1. This is about the annual rioting on “Internment Night” in N. Ireland during the earlier years of the conflict (I'm not sure how much that has happened in the last 1-2 decades) (the rioting for some number of years was accompanied by creating bonfires (at least in 1988) in republican areas). (I read that at some point, probably 15-20 years ago, a community festival in west Belfast was started partly to give teenagers something else to do instead of rioting). Is this poem meant as a criticism of the organizers of that festival? NOT AT ALL- as far as I can tell, that festival was/is a great idea, and of course it is/was anti-Unionist and anti-Imperialist and was therefore a form of resistance (considering the progress made so far with the Peace Process, I’m not sure if “resistance” is the right word for today). But I also believe that during the conflict, rioting was generally a good thing- it was closer to mass struggle than the IRA’s campaign. It was just one more way of resisting along with rallies, marches, the IRA, elections, etc.
2. The phrase, referring to POWs is usually “men behind the wire” but “fence” rhymed and made sense. 1971 was the first year of internment. There’s a good, academic summary about internment here.
3. Squaddies is a word for British soldier, peeler is a word for the police.
4. Provos are the Sinn Fein and the IRA that in recent decades have been called simply Sinn Fein and the IRA. I haven’t really nailed down when this takes place, so I’m not sure what to say about them being “on the rise.” It’s a bad line in what is a bad poem.
5. BA is the British Army, and they didn’t defeat the IRA.
6. The phrase “freedom’s seeds” is based on a republican song called “Your Daughters and Your Sons” (it's my favorite song). The idea is that the children of (for example) Catholics in N. Ireland were the seeds of freedom in the future.
7. The idea behind the 2nd line of the 2nd verse is that the rioting of youth could possibly be seen as a small taste of what the security forces would get from the IRA (there’s more than that, the rioting also was to some degree mass struggle).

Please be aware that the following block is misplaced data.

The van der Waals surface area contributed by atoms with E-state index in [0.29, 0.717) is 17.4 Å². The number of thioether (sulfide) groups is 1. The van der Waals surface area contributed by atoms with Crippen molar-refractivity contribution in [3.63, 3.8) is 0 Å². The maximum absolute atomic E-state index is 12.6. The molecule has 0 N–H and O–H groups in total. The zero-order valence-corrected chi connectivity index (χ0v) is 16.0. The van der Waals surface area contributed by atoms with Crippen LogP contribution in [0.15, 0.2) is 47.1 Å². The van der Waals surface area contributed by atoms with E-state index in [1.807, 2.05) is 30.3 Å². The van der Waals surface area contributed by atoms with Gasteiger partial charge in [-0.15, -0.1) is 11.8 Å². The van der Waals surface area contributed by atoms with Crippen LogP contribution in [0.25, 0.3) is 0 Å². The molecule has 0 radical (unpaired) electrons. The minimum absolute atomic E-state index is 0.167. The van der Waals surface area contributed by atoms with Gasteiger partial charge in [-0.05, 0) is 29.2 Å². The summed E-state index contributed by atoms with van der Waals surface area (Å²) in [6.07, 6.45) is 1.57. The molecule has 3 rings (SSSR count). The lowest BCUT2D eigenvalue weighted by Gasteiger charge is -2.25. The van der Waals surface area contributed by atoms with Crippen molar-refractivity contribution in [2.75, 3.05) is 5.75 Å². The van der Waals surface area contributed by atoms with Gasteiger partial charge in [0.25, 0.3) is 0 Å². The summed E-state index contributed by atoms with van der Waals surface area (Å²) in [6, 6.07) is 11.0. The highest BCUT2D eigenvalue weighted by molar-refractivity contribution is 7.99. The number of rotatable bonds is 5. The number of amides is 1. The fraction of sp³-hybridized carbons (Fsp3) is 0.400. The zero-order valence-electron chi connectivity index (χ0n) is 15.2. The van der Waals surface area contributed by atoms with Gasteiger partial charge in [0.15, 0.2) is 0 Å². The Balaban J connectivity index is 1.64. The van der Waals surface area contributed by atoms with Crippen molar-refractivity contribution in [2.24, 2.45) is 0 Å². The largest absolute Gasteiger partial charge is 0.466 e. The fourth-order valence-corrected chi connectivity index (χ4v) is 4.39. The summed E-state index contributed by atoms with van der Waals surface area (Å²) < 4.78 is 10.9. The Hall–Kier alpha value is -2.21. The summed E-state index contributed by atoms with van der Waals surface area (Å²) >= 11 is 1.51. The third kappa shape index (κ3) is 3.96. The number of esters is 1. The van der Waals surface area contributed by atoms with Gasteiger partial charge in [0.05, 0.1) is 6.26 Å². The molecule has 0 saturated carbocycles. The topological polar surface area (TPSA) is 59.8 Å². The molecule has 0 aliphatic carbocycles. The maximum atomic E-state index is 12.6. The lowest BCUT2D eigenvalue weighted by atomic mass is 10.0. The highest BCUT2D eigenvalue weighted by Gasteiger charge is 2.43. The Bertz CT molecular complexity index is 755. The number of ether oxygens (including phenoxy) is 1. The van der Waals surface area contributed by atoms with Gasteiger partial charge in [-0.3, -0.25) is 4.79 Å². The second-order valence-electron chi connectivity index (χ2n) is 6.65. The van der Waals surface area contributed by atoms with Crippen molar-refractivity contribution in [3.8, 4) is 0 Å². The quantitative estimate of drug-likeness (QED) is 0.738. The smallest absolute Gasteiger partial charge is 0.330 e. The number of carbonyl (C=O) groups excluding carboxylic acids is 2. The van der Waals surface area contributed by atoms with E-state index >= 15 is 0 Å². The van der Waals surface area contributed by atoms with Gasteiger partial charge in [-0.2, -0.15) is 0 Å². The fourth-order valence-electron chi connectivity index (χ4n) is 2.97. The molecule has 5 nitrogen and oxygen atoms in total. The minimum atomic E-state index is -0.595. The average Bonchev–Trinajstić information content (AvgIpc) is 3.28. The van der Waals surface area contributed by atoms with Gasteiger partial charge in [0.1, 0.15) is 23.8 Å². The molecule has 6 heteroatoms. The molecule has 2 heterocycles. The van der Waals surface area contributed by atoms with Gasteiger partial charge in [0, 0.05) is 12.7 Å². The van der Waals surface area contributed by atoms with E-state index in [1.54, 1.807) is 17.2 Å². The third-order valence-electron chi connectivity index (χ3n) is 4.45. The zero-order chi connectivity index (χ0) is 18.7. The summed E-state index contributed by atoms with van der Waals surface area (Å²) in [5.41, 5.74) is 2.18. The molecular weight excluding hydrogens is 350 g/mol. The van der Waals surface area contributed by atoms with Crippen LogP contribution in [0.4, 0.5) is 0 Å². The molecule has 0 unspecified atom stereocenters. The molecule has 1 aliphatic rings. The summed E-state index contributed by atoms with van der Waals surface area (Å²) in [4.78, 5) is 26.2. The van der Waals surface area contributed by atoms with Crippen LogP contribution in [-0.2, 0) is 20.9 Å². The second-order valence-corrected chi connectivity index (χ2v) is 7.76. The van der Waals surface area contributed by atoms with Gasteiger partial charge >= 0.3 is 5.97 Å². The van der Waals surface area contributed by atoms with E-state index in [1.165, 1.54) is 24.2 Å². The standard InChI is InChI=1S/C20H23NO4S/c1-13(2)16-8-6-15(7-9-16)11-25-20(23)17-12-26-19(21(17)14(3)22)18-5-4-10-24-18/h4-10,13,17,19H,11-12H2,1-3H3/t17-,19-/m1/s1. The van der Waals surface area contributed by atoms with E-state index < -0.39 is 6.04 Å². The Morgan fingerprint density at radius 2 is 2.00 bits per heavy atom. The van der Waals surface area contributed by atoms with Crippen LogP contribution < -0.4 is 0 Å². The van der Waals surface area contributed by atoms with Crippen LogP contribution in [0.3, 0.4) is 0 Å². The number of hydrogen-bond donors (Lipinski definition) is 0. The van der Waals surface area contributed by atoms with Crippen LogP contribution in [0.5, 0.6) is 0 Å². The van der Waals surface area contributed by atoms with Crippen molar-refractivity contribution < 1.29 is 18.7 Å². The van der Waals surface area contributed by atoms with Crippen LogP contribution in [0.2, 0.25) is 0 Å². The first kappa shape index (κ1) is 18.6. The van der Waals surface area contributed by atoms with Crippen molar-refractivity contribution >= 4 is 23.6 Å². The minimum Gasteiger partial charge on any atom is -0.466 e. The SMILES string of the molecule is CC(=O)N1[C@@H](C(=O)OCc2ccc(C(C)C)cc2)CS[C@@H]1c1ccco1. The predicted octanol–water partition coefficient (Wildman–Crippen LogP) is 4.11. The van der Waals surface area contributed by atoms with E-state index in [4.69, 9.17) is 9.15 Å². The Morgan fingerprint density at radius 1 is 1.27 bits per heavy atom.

8. Normalization was a part of Thatcher’s N. Ireland policy where they tried to convince people the war wasn’t having much of an effect on N. Ireland society. Although they were rioting very frequently for years before that, nationalist youth rioting could be seen as doing a pretty good job of undermining normalization.
9. I deleted the last verse for various reasons.
10. I give this poem two stars of five.
11. **71% of this version is me, 29% is the original.
12. The reference to fascism towards the very end. For the most part, you’re right- their enemy was not fascist. But they were anti-fascist youth.
13. The original is by an American band, and so I made a point of including some anti-fascist/right/bigot or pro-left (I explain that a bit more here). With this one, it’s the term “anti-fascist.”

They’ve been lighting their bon-fires for years as resistance
And remembering those in ‘71 taken behind the fence
Already rioted a hundred times and never were arrested,
the squaddies and peelers presence would not go uncontested

Fiery resistance still burning - lighting up the land!
Better watch out squaddie - the ‘RA will shoot you where you stand!
Fiery resistance still burning - lighting up the skies!
Better watch out peeler - the Provos are on the rise!

Another army the BA couldn’t defeat, they are freedom’s seeds
They will let the crown forces know, a warning they should heed
Anti-fascist youth in one struggle - an army of the poor
Rejecting normalization, it’s their battle in a people’s war



“We Are Standing” based on “They Stand Alone” by No Remorse, lyrics are here (not exactly what I used, but close).